Steamboat Springs Hayden officials hope to gain more control over the continually increasing rate of new construction in town.
During a meeting with the Routt County Board of Commissioners on Tuesday, Hayden Town Manager Russ Martin told commissioners Hayden is considering creating its own building department and requested that the town be allowed to end its current intergovernmental agreement with the Routt County Regional Building Department as of Dec. 31.
The agreement requires 12 months notice, however, and the commissioners balked at cutting that transition period in half.
"We have an agreement," County Commissioner Nancy Stahoviak said. "It says 12 months. It's in there for a reason."
Commissioners Diane Mitsch Bush and Doug Monger agreed. The commissioners said 12 months was needed because of the number of projects currently in progress and to allow enough time to figure out the impact Hayden's departure will have on the county's Building Department.
"There are a lot of projects right now in progress," Mitsch Bush said. "Our director, Carl Dunham, has already hired staff. There are other budget commitments; this is not the time to wind down."
Stahoviak also expressed concern that letting Hayden out of its agreement early would set a bad precedent for other municipalities in the county. Martin said he requested the early release to coincide with Hayden's and Routt County's fiscal calendars and because he wanted to start fresh in the winter when construction is slow.
Martin said he has been in contact with the Colorado Inspection Agency, a contract provider for building and safety services, for two to three years. The agency handles building departments for several small Colorado towns. Last month, it provided Hayden with a proposal for how it would handle Hayden's building department if the town contracted it to do so. However, the Hayden Town Board of Trustees has approved nothing more than letting the county know the town wants out of its current agreement.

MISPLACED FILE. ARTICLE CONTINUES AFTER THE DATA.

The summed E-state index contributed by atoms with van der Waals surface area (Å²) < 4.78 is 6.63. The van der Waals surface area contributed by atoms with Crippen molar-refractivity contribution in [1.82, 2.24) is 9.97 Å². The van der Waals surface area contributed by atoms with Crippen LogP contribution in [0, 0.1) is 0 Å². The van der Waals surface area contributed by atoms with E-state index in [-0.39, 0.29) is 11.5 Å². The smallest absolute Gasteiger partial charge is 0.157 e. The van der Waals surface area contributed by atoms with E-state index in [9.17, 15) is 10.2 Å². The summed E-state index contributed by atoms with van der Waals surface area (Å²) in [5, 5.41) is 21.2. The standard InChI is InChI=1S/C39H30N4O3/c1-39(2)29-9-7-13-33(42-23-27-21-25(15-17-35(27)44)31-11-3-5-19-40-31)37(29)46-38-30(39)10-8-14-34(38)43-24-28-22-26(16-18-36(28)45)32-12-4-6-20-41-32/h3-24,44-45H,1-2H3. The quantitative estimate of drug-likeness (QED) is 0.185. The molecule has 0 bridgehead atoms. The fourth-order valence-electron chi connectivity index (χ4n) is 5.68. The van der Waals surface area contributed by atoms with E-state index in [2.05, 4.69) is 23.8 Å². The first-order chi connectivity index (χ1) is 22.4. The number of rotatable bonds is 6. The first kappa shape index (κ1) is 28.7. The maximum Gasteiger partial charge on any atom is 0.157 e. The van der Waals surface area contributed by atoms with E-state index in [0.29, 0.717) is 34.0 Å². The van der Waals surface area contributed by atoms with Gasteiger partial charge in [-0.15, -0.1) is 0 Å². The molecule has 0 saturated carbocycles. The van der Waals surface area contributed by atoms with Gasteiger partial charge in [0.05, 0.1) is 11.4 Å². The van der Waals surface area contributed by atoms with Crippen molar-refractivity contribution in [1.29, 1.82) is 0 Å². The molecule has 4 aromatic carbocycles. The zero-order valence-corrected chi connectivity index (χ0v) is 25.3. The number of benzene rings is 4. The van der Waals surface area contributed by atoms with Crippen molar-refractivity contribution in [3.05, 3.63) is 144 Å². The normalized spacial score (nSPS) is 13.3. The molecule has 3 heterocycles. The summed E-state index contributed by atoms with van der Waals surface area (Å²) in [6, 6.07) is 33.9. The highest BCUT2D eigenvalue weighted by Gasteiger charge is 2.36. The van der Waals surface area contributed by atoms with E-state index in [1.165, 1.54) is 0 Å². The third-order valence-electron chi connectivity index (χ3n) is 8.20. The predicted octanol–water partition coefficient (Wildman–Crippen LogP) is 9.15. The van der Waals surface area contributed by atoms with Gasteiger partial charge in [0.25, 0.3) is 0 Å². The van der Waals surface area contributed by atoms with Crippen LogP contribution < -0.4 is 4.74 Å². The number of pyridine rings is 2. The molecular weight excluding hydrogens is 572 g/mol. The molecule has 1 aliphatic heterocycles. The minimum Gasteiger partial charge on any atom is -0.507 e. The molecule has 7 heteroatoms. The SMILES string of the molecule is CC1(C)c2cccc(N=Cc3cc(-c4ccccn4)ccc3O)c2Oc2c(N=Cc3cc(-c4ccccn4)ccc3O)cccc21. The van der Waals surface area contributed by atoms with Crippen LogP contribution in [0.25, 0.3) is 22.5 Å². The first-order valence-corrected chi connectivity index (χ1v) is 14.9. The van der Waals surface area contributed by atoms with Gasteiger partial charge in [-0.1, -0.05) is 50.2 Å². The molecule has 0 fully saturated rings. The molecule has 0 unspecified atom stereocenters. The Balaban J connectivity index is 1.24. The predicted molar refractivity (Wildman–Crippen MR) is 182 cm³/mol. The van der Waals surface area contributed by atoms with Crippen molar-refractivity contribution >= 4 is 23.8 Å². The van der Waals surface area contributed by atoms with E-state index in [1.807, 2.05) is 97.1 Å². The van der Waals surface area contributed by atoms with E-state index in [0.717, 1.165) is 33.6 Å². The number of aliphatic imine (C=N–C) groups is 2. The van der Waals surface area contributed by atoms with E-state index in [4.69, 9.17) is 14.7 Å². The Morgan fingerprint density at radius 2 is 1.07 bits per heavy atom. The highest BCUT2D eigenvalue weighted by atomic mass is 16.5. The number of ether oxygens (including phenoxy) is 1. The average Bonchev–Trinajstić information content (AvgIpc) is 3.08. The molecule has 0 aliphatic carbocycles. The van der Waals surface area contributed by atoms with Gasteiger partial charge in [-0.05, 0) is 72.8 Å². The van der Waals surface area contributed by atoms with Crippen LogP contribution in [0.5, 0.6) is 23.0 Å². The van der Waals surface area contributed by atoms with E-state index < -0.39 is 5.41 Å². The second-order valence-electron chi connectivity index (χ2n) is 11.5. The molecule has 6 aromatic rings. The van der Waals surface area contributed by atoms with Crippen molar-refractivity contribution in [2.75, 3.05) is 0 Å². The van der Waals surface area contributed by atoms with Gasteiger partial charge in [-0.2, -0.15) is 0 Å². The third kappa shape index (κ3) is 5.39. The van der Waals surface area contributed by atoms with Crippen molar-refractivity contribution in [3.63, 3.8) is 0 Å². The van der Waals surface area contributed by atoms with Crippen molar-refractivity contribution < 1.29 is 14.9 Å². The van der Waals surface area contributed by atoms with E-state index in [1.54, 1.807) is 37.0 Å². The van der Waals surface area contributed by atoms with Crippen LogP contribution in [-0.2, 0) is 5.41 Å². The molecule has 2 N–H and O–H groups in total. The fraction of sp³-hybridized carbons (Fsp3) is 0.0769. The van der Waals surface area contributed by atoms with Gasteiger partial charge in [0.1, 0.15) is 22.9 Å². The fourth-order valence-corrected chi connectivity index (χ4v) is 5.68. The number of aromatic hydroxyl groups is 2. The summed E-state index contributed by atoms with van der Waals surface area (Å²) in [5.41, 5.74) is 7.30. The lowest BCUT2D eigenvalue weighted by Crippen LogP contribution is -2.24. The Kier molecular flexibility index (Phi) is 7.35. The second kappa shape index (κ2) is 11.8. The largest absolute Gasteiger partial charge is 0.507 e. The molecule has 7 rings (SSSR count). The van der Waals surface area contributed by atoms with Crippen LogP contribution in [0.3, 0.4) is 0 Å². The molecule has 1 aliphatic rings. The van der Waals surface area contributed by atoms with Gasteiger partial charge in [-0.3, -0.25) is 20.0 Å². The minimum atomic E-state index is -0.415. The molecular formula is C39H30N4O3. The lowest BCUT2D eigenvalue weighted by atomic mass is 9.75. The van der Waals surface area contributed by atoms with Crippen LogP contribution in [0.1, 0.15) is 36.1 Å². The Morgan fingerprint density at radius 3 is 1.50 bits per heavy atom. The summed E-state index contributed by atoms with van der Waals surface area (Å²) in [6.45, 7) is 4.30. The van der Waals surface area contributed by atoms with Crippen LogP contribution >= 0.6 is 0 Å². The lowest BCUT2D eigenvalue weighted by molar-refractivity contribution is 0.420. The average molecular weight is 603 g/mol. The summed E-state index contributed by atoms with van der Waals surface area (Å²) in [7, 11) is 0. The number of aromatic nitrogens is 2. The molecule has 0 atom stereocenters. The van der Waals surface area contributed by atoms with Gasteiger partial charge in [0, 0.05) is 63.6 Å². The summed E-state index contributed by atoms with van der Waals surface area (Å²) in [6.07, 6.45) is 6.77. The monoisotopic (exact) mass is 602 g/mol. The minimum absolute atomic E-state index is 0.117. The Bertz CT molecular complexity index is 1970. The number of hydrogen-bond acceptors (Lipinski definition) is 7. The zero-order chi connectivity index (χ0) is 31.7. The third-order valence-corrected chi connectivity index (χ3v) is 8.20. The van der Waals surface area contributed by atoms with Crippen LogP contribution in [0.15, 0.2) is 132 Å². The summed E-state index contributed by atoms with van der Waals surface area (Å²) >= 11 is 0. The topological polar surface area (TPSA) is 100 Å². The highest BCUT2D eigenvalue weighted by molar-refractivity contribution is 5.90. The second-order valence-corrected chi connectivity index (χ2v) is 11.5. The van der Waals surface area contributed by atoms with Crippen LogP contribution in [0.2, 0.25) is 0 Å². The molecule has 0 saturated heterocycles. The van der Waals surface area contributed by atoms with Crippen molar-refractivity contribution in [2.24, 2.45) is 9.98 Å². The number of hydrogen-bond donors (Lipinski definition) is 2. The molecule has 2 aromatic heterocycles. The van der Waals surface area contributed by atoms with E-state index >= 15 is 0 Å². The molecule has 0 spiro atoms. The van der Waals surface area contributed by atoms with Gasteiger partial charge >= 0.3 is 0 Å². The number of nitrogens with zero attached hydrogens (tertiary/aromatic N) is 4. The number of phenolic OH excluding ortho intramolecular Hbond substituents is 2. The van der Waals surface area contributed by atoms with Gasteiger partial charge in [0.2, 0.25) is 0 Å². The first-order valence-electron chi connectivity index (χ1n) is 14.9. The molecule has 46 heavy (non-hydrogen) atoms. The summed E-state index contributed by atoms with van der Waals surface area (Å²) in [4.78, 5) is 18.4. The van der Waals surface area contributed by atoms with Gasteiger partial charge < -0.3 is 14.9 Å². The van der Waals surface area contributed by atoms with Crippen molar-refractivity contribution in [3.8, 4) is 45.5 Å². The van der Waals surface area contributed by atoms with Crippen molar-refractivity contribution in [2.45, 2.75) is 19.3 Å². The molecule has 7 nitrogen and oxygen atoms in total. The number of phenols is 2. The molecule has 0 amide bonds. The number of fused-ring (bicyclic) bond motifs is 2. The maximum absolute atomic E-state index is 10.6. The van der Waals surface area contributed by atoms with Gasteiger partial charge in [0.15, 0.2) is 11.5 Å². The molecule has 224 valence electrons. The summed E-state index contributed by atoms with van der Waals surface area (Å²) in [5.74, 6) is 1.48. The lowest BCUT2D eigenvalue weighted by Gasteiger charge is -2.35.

"Whether to move on or rework our agreement with the county is still up for discussion," Martin said.
Martin provided several reasons for leaving the current intergovernmental agreement. He said it is cumbersome for people in Hayden to have to travel to Steamboat Springs several times during the building process. Martin added that problems had arisen from county personnel being unfamiliar with Hayden codes. Overall, Martin said centralizing the building and planning process from the beginning would allow Hayden to provide better services and estimated that it could cut two to three weeks from the total planning process.
"I want to make it a full-service city," Martin said.
Monger suggested investigating whether the county could change to provide the services Hayden is looking for. The idea was met with skepticism, however, as both Martin and Stahoviak said it would be impractical to expect county planners to be fully versed in Hayden building codes.
"I can't see how that can ever happen through the county," Stahoviak said. "We will be operating under the assumption that Hayden will be leaving our building department."
Martin said hiring a contractor such as the Colorado Inspection Agency to provide its building department has many benefits. He said it would be preferable to Hayden hiring its own building department staff because of the risk of wasting money if construction waned. Hayden would pay the agency only when it needed something. Martin said the agency also offers wide-ranging expertise, whereas a small staff hired by the town may not.
Working with the Colorado Inspection Agency also may prove financially beneficial. Martin estimated Hayden would keep 20 percent of building fees with the other 80 percent going to the agency. Martin said it was unknown whether this would result in higher, lower or the same fees currently charged.
Last year, Routt County collected about $70,000 in building fees from Hayden. More than $100,000 is expected this year.